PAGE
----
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Photo credit Project Coyote

Where I Stand: Non-Lethal predator defense: A solution that benefits both ranchers and wildlife



By Josh Hart MSc



Our group Feather River Action! is supportive of a new non-lethal predator defense program for Plumas and Sierra Counties that would provide financial assistance to ranchers to improve their predator defenses and compensate them for the remaining losses associated with predation. This would replace the current wildlife killing contract between the Plumas/Sierra Agriculture Department and USDA Wildlife Services. Ranchers would still be able to kill coyotes and other predators according to existing laws, but this shift in policy would mean local funding for killing wildlife would be replaced by local funding to prevent livestock-predator conflicts.


Over the past decade, at a cost of approximately $750,000 in county taxpayer funds, Plumas and Sierra counties have hired the feds to kill more than 4,000 mountain lions, coyotes, badger, beaver, bear, muskrat, bobcats, foxes, skunks, and others, without any environmental review or evidence that livestock predation is being prevented by all this spending and killing. We are told that Wildlife Services attempts non-lethal methods first, but we have seen no evidence or documentation of this.


Wildlife Services is a federal agency that sees no problem in leaving M-44 cyanide bombs on public land that have killed pets and injured children. These bombs are baited with meat, and shoot concentrated cyanide into mouths causing extreme agony and likely death to any wildlife, family pet, (or child) who triggers them. Wildlife Services would surely not hesitate to use these same toxic bombs in our community if they were legal in the state of California.


More and more counties in California and beyond are shifting to non-lethal measures that reduce conflicts between predators and the livestock industry. This is the most certain way to provide uninterrupted local support to the agriculture industry. Many ranchers are excited about the possibility of local funding being available to improve their operations and reduce predation. This would be possible with the creation of a new non-lethal predator defense program in Plumas and Sierra Counties that would facilitate coexistence with wildlife, while protecting the interests of ranchers in our area, by providing funding for new deterrents like high fencing, guard dogs (and llamas), as well as compensation for livestock losses. Such non-lethal programs have been in place in other ranching communities for decades and have proven to reduce predator/livestock conflicts and livestock losses by more than 60 percent.


We understand how devastating it can be for a rancher to lose an animal to predation. However, killing predators (often not even the same animal who killed the livestock) is unnecessary, ineffective and even counterproductive because it disrupts predator social structure and makes their behavior (and thus rancher/ predator interactions) less predictable. Furthermore, predator populations, which are naturally self-regulating, respond to these losses by increasing their population.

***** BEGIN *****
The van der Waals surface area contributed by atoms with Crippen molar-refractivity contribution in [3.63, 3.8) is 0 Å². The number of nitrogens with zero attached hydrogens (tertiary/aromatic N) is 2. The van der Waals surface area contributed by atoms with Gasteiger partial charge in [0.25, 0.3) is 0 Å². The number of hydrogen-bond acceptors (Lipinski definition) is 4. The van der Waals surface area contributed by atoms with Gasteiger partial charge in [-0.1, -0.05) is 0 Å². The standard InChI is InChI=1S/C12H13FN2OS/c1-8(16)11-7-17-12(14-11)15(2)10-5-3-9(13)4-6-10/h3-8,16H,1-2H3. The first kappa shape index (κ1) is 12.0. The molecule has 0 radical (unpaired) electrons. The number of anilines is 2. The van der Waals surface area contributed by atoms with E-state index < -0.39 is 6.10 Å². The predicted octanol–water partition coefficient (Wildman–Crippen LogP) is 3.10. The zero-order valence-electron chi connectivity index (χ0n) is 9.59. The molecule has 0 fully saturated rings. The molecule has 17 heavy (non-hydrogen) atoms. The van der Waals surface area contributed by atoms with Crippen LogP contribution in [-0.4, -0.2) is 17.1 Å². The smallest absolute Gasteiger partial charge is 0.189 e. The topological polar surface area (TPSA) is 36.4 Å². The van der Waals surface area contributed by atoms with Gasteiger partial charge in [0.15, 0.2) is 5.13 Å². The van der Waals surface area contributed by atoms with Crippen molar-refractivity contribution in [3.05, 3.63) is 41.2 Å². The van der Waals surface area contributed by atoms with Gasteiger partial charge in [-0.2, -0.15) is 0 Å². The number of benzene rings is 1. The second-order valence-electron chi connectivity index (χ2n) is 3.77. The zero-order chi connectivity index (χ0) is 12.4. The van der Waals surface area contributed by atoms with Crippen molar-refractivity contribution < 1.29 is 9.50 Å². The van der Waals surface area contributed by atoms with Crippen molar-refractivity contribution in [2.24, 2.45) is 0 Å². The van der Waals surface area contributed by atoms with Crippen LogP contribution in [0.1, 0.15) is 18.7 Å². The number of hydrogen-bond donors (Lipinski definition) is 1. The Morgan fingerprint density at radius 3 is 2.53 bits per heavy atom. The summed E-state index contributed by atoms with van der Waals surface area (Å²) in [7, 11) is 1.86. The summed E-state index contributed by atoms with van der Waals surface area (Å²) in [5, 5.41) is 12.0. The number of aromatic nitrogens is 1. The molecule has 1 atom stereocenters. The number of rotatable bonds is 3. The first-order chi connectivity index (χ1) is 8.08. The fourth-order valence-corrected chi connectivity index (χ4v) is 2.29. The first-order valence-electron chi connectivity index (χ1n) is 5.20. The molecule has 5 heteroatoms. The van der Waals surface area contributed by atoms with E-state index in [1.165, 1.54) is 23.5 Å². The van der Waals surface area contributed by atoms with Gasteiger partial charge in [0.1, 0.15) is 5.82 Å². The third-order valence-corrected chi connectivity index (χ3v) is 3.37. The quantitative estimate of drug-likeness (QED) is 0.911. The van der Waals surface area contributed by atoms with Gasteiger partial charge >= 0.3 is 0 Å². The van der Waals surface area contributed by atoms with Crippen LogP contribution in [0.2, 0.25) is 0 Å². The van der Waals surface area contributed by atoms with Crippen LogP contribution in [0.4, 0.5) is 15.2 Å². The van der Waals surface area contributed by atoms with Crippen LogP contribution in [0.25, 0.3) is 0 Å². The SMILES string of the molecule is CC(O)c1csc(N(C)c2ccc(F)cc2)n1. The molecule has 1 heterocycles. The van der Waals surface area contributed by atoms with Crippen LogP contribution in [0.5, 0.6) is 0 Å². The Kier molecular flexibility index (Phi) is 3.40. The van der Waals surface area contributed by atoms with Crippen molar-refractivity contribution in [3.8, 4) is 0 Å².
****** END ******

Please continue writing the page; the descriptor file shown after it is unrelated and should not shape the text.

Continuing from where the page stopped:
Right now, there are local companies ready to install improved fencing, and dogs wasting away in shelters, ready to be trained to protect livestock. We call upon the Plumas and Sierra County Boards of Supervisors to terminate the USDA Wildlife Services contract for FY ’21/’22 and re-direct funding to a new non-lethal predator defense program.


Though our counties continue to pay approximately $76,000/ year to the federal government for “wildlife services,” there is little to show for it. Predation goes on and the cycle continues.


By shifting these funds away from USDA to a new, locally-based non-lethal predator defense program supported by the whole community, our local governments can balance the needs of the agriculture industry, the tourism industry (which in no small part is based on wildlife viewing), and local taxpayers—many of whom are opposed to the unnecessary killing of wildlife.


A new non-lethal program is the best way forward for everyone given Wildlife Services’ shaky legal status in California, operating without environmental review.


If you agree that the time is right to discontinue the killing, and fund more effective, predator defense measures in its place, please let the Plumas and Sierra County Boards of Supervisors know by e-mailing [email protected] and [email protected] The issue is on the Plumas County Board agenda for Tuesday Aug. 10th at 10am and will likely be on the Sierra County Board agenda for Aug. 17th at 9am. Please show your support for a solution that will benefit both wildlife and ranchers. More information is available on our website at FeatherRiverAction.org.


Josh Hart is a Portola resident and his family has resided in Eastern Plumas County for 8 years. He has a Masters degree in transportation planning and extensive experience working in environmental education, advocacy, and community organizing. He spearheaded the founding of Feather River Action! earlier this year, and was part of the grassroots coalition that defeated the asphalt plant and sand mine in Portola.

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